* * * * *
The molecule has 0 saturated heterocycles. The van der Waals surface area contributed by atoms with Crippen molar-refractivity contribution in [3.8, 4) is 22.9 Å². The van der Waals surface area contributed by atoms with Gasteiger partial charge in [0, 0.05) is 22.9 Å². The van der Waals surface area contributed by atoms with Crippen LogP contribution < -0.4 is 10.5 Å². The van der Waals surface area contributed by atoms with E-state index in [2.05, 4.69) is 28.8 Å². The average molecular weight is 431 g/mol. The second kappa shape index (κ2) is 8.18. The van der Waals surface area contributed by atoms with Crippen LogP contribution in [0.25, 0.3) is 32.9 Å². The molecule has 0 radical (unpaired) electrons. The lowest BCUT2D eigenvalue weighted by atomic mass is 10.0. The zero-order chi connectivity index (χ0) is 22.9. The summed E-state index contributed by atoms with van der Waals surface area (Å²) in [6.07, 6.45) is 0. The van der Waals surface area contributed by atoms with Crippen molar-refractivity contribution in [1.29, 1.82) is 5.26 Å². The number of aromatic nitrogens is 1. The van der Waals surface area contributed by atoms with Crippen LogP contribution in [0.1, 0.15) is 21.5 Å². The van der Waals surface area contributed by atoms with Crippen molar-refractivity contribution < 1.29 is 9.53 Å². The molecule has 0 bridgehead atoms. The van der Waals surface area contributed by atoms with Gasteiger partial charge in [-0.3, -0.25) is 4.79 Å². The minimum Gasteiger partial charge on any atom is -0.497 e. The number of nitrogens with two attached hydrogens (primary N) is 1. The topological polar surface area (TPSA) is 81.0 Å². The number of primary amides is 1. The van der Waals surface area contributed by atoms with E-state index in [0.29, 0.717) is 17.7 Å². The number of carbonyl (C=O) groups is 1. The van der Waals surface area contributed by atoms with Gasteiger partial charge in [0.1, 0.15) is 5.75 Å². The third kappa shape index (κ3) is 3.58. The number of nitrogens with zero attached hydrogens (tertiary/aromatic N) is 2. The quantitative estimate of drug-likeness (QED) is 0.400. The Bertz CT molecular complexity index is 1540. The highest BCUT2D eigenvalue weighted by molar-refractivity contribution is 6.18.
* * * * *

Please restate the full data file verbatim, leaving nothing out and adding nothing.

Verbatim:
The molecule has 0 saturated heterocycles. The van der Waals surface area contributed by atoms with Crippen molar-refractivity contribution in [3.8, 4) is 22.9 Å². The van der Waals surface area contributed by atoms with Gasteiger partial charge in [0, 0.05) is 22.9 Å². The van der Waals surface area contributed by atoms with Crippen LogP contribution < -0.4 is 10.5 Å². The van der Waals surface area contributed by atoms with E-state index in [2.05, 4.69) is 28.8 Å². The average molecular weight is 431 g/mol. The second kappa shape index (κ2) is 8.18. The van der Waals surface area contributed by atoms with Crippen LogP contribution in [0.25, 0.3) is 32.9 Å². The molecule has 0 radical (unpaired) electrons. The lowest BCUT2D eigenvalue weighted by atomic mass is 10.0. The zero-order chi connectivity index (χ0) is 22.9. The summed E-state index contributed by atoms with van der Waals surface area (Å²) in [6.07, 6.45) is 0. The van der Waals surface area contributed by atoms with Crippen molar-refractivity contribution in [1.29, 1.82) is 5.26 Å². The number of aromatic nitrogens is 1. The van der Waals surface area contributed by atoms with Crippen LogP contribution in [0.1, 0.15) is 21.5 Å². The van der Waals surface area contributed by atoms with Crippen molar-refractivity contribution < 1.29 is 9.53 Å². The molecule has 0 bridgehead atoms. The van der Waals surface area contributed by atoms with Gasteiger partial charge in [-0.3, -0.25) is 4.79 Å². The minimum Gasteiger partial charge on any atom is -0.497 e. The number of nitrogens with two attached hydrogens (primary N) is 1. The topological polar surface area (TPSA) is 81.0 Å². The number of primary amides is 1. The van der Waals surface area contributed by atoms with E-state index in [0.29, 0.717) is 17.7 Å². The number of carbonyl (C=O) groups is 1. The van der Waals surface area contributed by atoms with Gasteiger partial charge in [0.1, 0.15) is 5.75 Å². The third kappa shape index (κ3) is 3.58. The number of nitrogens with zero attached hydrogens (tertiary/aromatic N) is 2. The quantitative estimate of drug-likeness (QED) is 0.400. The Bertz CT molecular complexity index is 1540. The highest BCUT2D eigenvalue weighted by molar-refractivity contribution is 6.18.